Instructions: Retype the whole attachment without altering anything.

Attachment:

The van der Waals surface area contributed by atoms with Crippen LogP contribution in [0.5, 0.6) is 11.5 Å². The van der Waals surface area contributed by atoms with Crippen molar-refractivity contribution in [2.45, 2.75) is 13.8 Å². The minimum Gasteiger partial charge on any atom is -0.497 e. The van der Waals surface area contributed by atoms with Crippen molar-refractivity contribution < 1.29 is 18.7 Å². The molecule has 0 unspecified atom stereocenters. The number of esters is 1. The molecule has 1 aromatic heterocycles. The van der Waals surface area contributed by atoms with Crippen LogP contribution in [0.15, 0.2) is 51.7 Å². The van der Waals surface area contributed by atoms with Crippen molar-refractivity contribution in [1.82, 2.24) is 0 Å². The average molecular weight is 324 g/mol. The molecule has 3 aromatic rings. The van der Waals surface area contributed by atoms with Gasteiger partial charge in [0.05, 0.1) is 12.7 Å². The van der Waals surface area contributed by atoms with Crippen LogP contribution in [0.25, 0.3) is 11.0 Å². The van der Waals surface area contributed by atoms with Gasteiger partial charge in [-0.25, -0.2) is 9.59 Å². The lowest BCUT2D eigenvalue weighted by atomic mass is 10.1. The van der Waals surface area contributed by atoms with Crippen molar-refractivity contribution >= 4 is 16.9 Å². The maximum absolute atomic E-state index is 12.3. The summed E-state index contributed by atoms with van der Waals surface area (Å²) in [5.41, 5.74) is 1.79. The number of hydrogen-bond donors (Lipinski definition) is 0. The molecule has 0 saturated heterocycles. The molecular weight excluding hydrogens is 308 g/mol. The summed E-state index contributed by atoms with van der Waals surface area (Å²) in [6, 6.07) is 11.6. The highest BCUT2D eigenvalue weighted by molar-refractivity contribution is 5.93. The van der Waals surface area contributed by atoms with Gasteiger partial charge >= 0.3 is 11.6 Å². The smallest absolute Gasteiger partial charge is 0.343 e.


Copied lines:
The van der Waals surface area contributed by atoms with Crippen LogP contribution in [0.5, 0.6) is 11.5 Å². The van der Waals surface area contributed by atoms with Crippen molar-refractivity contribution in [2.45, 2.75) is 13.8 Å². The minimum Gasteiger partial charge on any atom is -0.497 e. The van der Waals surface area contributed by atoms with Crippen molar-refractivity contribution < 1.29 is 18.7 Å². The molecule has 0 unspecified atom stereocenters. The number of esters is 1. The molecule has 1 aromatic heterocycles. The van der Waals surface area contributed by atoms with Crippen LogP contribution in [0.15, 0.2) is 51.7 Å². The van der Waals surface area contributed by atoms with Crippen molar-refractivity contribution in [1.82, 2.24) is 0 Å². The average molecular weight is 324 g/mol. The molecule has 3 aromatic rings. The van der Waals surface area contributed by atoms with Gasteiger partial charge in [0.05, 0.1) is 12.7 Å². The van der Waals surface area contributed by atoms with Crippen LogP contribution in [0.25, 0.3) is 11.0 Å². The van der Waals surface area contributed by atoms with Gasteiger partial charge in [-0.25, -0.2) is 9.59 Å². The lowest BCUT2D eigenvalue weighted by atomic mass is 10.1. The van der Waals surface area contributed by atoms with Crippen molar-refractivity contribution >= 4 is 16.9 Å². The maximum absolute atomic E-state index is 12.3. The summed E-state index contributed by atoms with van der Waals surface area (Å²) in [5.41, 5.74) is 1.79. The number of hydrogen-bond donors (Lipinski definition) is 0. The molecule has 0 saturated heterocycles. The molecular weight excluding hydrogens is 308 g/mol. The summed E-state index contributed by atoms with van der Waals surface area (Å²) in [6, 6.07) is 11.6. The highest BCUT2D eigenvalue weighted by molar-refractivity contribution is 5.93. The van der Waals surface area contributed by atoms with Gasteiger partial charge >= 0.3 is 11.6 Å². The smallest absolute Gasteiger partial charge is 0.343 e.